Proper Snow Blower Storage for the Off-Season
When spring finally starts to come around again, the last thing you want to think about is the next winter season. But humor us for a minute and imagine the first big snow fall next winter.
With inches or even feet of snow making it difficult for you to get your vehicle down the driveway, the last thing you need is a broken or malfunctioning snow blower. Before jumping into the spring and summer months, take some time to carefully prep your snow blower for storage.
1. Don’t Be Shy with Fuel Stabilizer
When gas is left to its own devices in your snow blower, it’ll react to the oxygen in the tank, oxidize, and cause damage to tanks, injectors, and other necessary parts of your snow blower. Fuel stabilizer prevents the gas from breaking down by absorbing moisture in the tank. This keeps the gas fresher longer and diminishes the risk of damage in between uses.
2. Drain Any Remaining Fuel in the Tank
While fuel stabilizer is important for preventing damage, it’s always best to remove the remaining gas for your snow blower before storing for the off-season. There are two ways you can remove the remaining gas from the tank:
- You can either run your snow blower until the gas runs out, or
- You can use a chemical pump or siphon to drain the remaining fuel
Completely removing the gas will ensure no gas corrosion and damage.
3. Replace the Spark Plug
Before placing your snow blower into storage, make sure to check the spark plug. The spark plug is what ignites the fuel to start your snow blower’s engine. Without it, your snow blower wouldn’t be able to start. If the spark plug looks worn out or damaged, replace it. You’ll also want to add oil to the combustion chamber to lubricate the engine and protect it from damage.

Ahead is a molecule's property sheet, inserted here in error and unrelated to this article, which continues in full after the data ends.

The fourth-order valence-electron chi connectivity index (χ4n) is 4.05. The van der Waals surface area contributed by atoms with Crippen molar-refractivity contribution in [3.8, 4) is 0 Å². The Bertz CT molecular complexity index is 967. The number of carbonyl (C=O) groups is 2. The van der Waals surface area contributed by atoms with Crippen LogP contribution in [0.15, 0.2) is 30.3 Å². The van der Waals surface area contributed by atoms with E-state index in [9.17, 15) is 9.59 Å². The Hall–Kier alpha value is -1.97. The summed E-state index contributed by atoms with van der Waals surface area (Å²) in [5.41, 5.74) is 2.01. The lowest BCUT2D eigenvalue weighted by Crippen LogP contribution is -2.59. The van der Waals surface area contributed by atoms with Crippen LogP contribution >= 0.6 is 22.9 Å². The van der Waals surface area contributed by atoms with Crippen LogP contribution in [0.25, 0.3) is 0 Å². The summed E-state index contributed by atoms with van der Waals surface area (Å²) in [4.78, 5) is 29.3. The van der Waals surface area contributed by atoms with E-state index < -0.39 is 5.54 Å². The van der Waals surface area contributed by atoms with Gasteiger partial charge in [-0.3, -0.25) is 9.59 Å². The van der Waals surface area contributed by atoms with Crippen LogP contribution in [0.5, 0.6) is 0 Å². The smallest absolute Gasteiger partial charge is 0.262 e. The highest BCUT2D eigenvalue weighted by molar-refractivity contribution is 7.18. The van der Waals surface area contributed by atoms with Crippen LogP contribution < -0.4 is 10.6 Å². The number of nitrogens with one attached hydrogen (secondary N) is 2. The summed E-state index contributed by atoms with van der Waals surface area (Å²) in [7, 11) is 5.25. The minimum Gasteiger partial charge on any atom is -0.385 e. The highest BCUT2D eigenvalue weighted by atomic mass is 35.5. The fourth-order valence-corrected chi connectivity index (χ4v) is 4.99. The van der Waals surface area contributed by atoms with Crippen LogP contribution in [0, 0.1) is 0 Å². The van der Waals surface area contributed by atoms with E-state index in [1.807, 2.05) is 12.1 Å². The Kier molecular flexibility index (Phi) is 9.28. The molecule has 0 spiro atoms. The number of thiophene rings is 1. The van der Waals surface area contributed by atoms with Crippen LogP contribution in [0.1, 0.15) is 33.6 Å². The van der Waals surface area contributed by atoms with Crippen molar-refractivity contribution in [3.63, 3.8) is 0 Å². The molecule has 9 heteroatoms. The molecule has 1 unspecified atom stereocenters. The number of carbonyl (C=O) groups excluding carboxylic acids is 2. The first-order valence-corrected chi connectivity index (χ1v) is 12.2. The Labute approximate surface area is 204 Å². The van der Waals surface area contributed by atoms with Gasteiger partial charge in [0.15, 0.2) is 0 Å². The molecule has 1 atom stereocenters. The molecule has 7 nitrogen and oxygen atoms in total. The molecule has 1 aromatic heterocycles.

4. Clean Off Your Snow Blower
After a long winter, your snow blower is bound to be covered with a lot of salt and gunk buildup. Make sure you wipe down the entire snow blower, paying special attention to the frame, tires, and blades.
5. Lubricate All Other Moving Parts
Rough conditions from this past winter can eventually lead to the break-down of other parts of your snow blower. To maintain your snow blower before putting it into storage, remember to wipe down all the moving parts and lubricate things like the gear shaft, chute control, and wheel axels.
6. Safely Store Your Snow Blower
After looking over your snow blower one final time and tightening any loose nuts or bolts, it’s time to store your snow blower. Keep it in a dry and safe part of your garage or shed, and keep it covered to avoid it getting dirty or damaged.
Snow Blower Storage and StorageMart
If a garage or shed isn’t an option or if you’re just looking for a safer place to store your snow blower, a self storage unit is a great option. At StorageMart, we offer clean, well lit self storage units in a variety of sizes—all of which can be rented on a month-to-month basis. Need more info? Check out our storage unit guide or view our FAQs.
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